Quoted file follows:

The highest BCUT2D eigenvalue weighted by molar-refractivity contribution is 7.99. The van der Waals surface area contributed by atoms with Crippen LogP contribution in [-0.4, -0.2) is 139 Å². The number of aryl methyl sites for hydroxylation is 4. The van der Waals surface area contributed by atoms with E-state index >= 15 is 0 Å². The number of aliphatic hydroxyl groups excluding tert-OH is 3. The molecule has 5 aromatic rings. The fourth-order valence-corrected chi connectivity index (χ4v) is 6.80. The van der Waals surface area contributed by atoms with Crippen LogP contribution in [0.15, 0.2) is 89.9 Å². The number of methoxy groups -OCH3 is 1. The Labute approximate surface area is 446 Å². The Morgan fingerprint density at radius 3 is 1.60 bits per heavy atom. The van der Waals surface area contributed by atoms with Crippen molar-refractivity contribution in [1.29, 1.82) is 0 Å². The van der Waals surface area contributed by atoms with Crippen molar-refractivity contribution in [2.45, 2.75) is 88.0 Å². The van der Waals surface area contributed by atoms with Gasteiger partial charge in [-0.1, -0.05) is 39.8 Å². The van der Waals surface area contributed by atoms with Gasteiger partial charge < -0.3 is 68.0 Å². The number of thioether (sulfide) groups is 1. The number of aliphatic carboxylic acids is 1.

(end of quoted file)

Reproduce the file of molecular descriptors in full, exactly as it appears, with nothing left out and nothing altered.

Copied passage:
The highest BCUT2D eigenvalue weighted by molar-refractivity contribution is 7.99. The van der Waals surface area contributed by atoms with Crippen LogP contribution in [-0.4, -0.2) is 139 Å². The number of aryl methyl sites for hydroxylation is 4. The van der Waals surface area contributed by atoms with E-state index >= 15 is 0 Å². The number of aliphatic hydroxyl groups excluding tert-OH is 3. The molecule has 5 aromatic rings. The fourth-order valence-corrected chi connectivity index (χ4v) is 6.80. The van der Waals surface area contributed by atoms with Crippen LogP contribution in [0.15, 0.2) is 89.9 Å². The number of methoxy groups -OCH3 is 1. The Labute approximate surface area is 446 Å². The Morgan fingerprint density at radius 3 is 1.60 bits per heavy atom. The van der Waals surface area contributed by atoms with Crippen molar-refractivity contribution in [1.29, 1.82) is 0 Å². The van der Waals surface area contributed by atoms with Crippen molar-refractivity contribution in [2.45, 2.75) is 88.0 Å². The van der Waals surface area contributed by atoms with Gasteiger partial charge in [-0.1, -0.05) is 39.8 Å². The van der Waals surface area contributed by atoms with Gasteiger partial charge < -0.3 is 68.0 Å². The number of thioether (sulfide) groups is 1. The number of aliphatic carboxylic acids is 1.